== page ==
links, and the twin. cities have in Bend and
Jaffray two players of the first grade.
Tomorrow afternoon the golfers at Minikahda
will engage in a puttitig, contest. The interest
ru|s high in this event and a Urge number of
contestants will build sand biles at the home
tee Bryn Mawr golfers have' no scheduled play
at: their home links, but will go, some fifteen
strong,- to the links, 0*7the''Lttfayette club at
Mlnnetonka.V^Interclub pla^ will rule
"AMERICA WELL WIN"
Irish Athlete Predicts Victory for the
r? Collegians Tomorrow.
St. Louis, July 22."The Yale-Harvard team
will win Saturday's meet-in London, from Ox
ford and Cambridge, sure," says Thomas Kiely,
champion all-arouud athlete of the United States
and Great-Britalu
"There won't eicn be a coutest.7 The teams
of th /.mericin rnivers!ties olscount the best
Oxford and Cambridge cap offei-. England will
win..the distance eventsthe mile and two-mile
runs.
*"in all the other branchesthe sprints, hur
dles, jumps and l.amuiersAmerica is supreme.
Yea know, in tfce old country they don't go
much on speed. Stamina Is what they are after.
7,nj
A
NicholsMr. and Mrs. H. W., 2819 Colum
bus avenue, a daughter.
RydlunMr. and Mrs. Andrew, 2719 Lyndale
avenue N, a son.
MARRIAGE LICENSES.
Amos C. Cooler and Katbryn Usher,
Harry W. Sweeney and Ethel Sarlisle.
Mose J. Rosensteln and Jennie L. Rosenthal.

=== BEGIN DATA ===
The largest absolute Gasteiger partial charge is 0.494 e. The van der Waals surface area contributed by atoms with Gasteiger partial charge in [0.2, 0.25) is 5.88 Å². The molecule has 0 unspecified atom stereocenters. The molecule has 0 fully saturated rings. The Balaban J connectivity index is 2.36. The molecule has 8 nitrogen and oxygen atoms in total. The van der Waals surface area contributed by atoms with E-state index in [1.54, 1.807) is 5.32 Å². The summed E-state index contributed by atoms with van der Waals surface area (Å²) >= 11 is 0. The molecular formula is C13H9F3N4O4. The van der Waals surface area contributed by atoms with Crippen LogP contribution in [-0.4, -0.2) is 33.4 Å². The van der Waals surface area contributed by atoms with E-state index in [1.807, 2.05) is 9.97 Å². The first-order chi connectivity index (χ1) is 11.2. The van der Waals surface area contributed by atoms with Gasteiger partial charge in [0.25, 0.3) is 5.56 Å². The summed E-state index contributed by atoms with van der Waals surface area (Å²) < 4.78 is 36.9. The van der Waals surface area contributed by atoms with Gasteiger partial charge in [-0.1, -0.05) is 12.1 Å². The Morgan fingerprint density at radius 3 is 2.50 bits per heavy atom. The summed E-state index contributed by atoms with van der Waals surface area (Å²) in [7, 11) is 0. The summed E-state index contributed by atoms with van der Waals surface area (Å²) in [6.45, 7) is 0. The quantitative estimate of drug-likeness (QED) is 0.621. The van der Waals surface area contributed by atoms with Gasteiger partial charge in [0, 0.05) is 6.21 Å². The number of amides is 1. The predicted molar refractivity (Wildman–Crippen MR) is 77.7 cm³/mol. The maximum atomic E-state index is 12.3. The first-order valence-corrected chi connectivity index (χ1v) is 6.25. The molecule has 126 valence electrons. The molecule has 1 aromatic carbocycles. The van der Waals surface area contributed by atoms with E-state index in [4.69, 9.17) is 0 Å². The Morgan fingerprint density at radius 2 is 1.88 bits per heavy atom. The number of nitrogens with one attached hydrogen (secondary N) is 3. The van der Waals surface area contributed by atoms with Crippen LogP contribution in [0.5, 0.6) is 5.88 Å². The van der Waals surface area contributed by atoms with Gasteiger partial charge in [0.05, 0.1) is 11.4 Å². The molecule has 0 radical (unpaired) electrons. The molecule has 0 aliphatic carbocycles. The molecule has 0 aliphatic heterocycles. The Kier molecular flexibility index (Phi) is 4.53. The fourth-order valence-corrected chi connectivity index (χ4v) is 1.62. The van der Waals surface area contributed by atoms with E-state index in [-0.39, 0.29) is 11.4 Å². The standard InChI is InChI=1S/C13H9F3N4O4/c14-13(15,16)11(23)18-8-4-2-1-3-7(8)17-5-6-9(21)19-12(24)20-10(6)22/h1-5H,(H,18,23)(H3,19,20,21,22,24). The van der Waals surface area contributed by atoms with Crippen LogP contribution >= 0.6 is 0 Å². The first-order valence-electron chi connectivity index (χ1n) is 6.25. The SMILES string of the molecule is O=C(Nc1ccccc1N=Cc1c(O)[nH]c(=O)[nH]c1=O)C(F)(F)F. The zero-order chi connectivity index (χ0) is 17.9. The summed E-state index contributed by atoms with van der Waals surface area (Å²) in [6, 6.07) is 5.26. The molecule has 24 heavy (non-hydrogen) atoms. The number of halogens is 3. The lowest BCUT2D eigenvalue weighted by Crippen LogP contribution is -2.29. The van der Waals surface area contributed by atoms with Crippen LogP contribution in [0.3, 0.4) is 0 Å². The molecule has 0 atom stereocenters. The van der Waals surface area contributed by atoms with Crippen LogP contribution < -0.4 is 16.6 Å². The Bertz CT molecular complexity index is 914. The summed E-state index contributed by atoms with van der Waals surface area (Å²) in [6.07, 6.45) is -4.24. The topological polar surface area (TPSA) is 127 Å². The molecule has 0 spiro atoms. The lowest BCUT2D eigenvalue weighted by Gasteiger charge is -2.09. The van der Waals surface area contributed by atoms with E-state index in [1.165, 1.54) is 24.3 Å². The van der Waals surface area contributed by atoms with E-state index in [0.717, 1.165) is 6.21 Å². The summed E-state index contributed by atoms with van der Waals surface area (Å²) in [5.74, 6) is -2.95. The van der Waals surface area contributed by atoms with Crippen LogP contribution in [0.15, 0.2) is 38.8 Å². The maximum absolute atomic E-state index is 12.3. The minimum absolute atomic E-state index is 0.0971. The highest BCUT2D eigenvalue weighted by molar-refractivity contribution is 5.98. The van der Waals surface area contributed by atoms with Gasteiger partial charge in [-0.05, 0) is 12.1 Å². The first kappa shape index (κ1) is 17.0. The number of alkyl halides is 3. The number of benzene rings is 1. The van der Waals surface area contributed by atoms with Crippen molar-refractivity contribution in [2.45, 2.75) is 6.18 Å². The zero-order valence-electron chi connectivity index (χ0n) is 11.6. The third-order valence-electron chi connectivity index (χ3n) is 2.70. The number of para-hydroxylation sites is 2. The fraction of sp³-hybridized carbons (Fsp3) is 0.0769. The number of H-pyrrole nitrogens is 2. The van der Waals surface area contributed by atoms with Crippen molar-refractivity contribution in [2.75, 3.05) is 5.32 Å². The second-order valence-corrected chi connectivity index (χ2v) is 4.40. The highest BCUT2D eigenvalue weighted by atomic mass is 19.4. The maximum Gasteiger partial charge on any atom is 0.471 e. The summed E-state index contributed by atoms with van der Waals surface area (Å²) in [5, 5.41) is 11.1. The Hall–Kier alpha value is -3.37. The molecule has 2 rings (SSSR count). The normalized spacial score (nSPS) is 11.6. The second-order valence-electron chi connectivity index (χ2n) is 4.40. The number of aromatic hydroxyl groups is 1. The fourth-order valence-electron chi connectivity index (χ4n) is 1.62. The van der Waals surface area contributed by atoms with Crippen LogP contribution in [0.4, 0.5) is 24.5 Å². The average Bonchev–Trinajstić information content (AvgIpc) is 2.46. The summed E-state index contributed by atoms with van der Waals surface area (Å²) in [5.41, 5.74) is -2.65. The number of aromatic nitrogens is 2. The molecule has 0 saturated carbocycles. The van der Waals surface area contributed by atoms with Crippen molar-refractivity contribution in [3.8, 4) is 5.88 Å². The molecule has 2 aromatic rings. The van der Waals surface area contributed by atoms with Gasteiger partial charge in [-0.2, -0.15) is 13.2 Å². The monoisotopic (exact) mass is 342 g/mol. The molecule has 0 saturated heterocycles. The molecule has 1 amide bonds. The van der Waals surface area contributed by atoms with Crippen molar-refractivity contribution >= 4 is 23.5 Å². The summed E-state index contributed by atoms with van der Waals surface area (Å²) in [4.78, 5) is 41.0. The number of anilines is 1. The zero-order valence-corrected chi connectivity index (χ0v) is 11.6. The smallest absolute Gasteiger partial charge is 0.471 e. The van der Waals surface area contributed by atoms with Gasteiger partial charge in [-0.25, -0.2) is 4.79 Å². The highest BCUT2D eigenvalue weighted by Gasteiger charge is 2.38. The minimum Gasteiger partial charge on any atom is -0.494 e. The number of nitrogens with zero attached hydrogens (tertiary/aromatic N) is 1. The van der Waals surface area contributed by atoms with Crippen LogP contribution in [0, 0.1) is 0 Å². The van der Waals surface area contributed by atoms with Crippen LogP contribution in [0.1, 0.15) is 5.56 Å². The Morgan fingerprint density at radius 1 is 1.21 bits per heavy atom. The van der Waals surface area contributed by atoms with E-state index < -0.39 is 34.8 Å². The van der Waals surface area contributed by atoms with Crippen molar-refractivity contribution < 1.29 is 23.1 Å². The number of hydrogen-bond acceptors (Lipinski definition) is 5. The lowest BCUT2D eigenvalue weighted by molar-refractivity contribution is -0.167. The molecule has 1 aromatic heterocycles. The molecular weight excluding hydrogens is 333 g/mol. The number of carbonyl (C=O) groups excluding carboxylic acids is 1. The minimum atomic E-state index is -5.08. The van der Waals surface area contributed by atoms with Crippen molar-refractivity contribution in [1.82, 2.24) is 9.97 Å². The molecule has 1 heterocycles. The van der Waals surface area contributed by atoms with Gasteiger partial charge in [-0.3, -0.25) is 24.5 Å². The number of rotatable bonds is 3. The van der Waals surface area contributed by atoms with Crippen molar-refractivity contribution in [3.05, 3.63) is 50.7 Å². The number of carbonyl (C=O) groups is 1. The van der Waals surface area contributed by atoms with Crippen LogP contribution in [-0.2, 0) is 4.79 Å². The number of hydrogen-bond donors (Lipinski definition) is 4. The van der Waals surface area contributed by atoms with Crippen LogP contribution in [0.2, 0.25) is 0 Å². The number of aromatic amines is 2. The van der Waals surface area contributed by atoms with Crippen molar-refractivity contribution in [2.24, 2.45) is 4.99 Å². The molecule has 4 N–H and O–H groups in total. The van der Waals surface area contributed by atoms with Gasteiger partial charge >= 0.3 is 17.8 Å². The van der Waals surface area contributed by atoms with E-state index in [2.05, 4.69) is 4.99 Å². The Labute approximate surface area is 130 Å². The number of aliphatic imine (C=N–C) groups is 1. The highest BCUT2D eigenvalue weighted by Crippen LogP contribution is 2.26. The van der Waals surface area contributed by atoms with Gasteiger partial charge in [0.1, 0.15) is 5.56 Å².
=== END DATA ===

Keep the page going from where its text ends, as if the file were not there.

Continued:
George Koltes and Theresa Schlossen..
,-^h DEATHS.
EbertWilliam, 2425 Penn avenue N.
DIAMON DS
None but perfect terns ever
find a place in our stock. Dia
monds have been a leading fea
ture of our business, and we
pride ourselves on the superior
quality of the stones we sell.
Our prices are the lowest.
\iu
EUSTIS BROS,
Jewel-
en, 712 ~Z
Nic. Av.
Edison New Moulded Records,
Now 35c.
Complete line of Edison and
Victor Talking Machines
5 and Records.
20 Per Ct, Discount on Bicycles.
Automobiles for Rent.
T. C. Phone 1618.
lyfe:
Great Western Cycle Co.
612 1st Ave. So.
AWNINGS,
SHADES
TENTS.
211 Hennepin Avn uo.
For instance, take the respective national games.
In England It cricket, a game which often
times requires iZu-ee days of play before it Is
over. Over here it is baseball, a snappy sport
which Feldom lasts as long as as an hour and
three-quarters.
"England will win the two distance runs.
An erica will surely take the dashes. Sheviln
and Glass, too^ should run one-two over Tomlin
son and Sptcer, the Londoners, who will op
pose them. The high and broad jumps, may
offer great contests. However, I look for Amerl